And sure enough, now that I’ve put the book down and checked, it did become a play not long after. And sure enough, it didn’t work as a play either.

Okay, okay. Frayn is a wonderful writer who has churned out fantastic stuff in many walks of the printed medium. They aren’t all going to be Landings on the Sun. This one’s a bit of a trick, if you ask me. It is hard to put down and yet at the end you feel like the rabbit’s disappeared and you still want to know how.

 

 

 

Skios by Michael Frayn

This is the only novel I’ve read by Frayn which has somewhat disappointed me and I think I know why. It isn’t a novel. It’s a play, or more likely, it’s a screen play.

One of the very finest things Frayn does (and that is high praise indeed) is frantic farce. He does Fawlty Towers better than John Cleese did it. The human disposition for disaster is something he explores hilariously in Noises Off and again in Clockwise. Not for the first or last time I rue the ignorant critical reception this movie got. It made A Fish Called Wanda look like the made-for-Americans-trash it was and yet Clockwise was panned. After the hit and miss – if nonetheless cult – way in which Fawlty Towers just managed to fill up 30 minutes at a time, Clockwise did this hilariously for a sustained movie. That is truly amazing.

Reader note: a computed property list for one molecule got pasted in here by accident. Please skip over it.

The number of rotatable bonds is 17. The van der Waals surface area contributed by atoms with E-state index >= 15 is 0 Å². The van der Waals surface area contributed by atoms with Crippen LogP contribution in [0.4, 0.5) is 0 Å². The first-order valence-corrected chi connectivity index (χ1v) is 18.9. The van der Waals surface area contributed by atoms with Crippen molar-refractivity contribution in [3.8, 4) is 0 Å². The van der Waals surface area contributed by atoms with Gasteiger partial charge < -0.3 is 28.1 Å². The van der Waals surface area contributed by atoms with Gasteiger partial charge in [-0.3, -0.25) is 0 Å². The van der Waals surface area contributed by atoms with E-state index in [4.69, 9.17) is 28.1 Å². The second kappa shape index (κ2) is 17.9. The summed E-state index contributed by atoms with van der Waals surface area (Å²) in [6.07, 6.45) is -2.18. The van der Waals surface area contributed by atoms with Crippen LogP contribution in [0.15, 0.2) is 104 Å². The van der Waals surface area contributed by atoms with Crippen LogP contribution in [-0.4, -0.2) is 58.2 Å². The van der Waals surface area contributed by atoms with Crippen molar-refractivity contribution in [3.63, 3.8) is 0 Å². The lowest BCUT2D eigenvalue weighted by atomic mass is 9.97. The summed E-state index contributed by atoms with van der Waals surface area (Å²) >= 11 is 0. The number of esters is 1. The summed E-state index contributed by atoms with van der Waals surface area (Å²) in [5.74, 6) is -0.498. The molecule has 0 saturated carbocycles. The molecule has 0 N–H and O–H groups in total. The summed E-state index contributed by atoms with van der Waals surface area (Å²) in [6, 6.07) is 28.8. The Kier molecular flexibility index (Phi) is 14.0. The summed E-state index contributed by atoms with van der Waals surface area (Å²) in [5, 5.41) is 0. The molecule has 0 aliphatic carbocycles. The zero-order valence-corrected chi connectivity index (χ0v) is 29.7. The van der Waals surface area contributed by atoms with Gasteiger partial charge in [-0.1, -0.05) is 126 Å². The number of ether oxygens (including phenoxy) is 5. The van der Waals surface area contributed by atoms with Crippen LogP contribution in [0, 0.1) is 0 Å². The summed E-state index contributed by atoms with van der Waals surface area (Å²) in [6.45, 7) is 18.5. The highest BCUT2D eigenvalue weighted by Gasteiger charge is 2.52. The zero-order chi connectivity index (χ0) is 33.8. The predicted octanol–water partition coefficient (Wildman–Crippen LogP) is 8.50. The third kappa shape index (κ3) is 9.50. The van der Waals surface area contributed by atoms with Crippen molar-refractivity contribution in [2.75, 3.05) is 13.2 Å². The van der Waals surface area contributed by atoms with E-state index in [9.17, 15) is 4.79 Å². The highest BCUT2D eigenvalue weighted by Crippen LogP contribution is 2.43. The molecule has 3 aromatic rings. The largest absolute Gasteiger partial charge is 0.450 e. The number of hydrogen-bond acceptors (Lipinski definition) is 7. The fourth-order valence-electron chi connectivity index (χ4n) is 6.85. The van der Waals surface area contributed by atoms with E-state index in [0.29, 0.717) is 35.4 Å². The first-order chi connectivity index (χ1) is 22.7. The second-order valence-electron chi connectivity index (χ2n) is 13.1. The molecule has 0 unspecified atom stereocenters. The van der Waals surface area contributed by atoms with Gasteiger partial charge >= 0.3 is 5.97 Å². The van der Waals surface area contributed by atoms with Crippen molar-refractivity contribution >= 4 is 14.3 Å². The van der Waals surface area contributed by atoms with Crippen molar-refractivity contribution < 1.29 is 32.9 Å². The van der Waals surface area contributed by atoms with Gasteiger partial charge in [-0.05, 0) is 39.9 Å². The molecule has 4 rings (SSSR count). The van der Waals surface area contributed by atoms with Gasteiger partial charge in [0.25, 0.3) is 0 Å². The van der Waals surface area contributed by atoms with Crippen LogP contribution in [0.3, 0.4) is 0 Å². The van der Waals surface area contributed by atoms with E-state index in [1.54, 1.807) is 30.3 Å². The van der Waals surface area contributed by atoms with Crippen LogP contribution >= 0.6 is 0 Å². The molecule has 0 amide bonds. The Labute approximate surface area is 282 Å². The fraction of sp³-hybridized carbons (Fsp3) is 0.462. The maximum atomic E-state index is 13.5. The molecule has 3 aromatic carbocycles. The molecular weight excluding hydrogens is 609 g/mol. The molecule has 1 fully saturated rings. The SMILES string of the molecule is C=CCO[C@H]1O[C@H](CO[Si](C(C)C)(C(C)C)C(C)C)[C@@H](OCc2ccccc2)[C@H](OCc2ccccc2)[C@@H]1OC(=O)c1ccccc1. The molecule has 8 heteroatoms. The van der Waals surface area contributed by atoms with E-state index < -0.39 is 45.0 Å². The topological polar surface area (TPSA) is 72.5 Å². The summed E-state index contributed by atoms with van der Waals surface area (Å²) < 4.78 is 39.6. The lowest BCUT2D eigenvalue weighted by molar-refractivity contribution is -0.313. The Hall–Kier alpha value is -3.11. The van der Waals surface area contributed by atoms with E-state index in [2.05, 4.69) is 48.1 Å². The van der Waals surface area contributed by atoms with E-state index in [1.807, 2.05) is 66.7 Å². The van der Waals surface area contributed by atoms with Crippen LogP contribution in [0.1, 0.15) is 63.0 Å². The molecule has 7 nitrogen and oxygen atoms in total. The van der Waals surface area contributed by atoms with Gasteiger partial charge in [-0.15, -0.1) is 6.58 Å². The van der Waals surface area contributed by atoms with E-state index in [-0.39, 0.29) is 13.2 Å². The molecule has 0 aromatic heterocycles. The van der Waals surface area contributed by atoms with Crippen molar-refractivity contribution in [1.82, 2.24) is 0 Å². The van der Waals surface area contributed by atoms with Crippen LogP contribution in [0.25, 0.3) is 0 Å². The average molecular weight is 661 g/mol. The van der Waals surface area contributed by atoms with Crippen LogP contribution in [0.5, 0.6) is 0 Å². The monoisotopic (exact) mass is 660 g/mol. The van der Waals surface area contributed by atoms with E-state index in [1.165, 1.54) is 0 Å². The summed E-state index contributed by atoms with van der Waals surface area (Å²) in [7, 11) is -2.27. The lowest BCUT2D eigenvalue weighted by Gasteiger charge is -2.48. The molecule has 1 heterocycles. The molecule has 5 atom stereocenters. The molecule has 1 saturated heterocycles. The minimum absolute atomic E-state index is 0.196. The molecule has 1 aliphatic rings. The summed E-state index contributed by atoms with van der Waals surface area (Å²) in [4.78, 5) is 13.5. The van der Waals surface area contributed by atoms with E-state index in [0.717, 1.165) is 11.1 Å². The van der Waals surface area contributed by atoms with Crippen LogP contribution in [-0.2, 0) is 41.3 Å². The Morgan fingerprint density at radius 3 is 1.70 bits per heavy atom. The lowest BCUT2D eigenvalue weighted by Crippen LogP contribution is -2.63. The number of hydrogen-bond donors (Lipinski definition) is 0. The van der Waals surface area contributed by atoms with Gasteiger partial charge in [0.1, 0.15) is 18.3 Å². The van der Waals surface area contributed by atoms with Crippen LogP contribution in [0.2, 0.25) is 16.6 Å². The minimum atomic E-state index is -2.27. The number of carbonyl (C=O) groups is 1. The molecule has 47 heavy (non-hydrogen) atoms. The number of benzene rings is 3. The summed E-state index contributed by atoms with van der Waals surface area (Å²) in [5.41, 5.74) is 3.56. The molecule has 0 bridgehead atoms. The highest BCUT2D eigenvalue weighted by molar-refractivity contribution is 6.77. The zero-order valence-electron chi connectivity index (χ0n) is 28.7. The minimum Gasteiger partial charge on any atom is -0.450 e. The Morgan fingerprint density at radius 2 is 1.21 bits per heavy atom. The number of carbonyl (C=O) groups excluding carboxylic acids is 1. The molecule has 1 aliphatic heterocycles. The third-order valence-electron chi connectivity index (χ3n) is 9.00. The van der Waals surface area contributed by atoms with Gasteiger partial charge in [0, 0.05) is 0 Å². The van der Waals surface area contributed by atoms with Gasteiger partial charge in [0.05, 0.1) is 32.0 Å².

And this is what Skios is. I kept reminding myself as I read it ‘It’s a movie, it’s a movie, it’s a hysterically funny farce of a movie’. Well. I hope it becomes such, I imagine it deserves to be and that it is the millieu in which it will work.

Am I being too critical? Or too generous? I could stand corrected on either count.

The Stone of Chastity by Margery Sharp

Folklore expert Professor Pounce is evading a bridge game by hiding in the attic of a friend’s place when he spies a diary which discusses, he discovers, the Stone of Chastity. Set in a brook, it is a test for females. If they can cross without falling as the step on said stone, they have passed.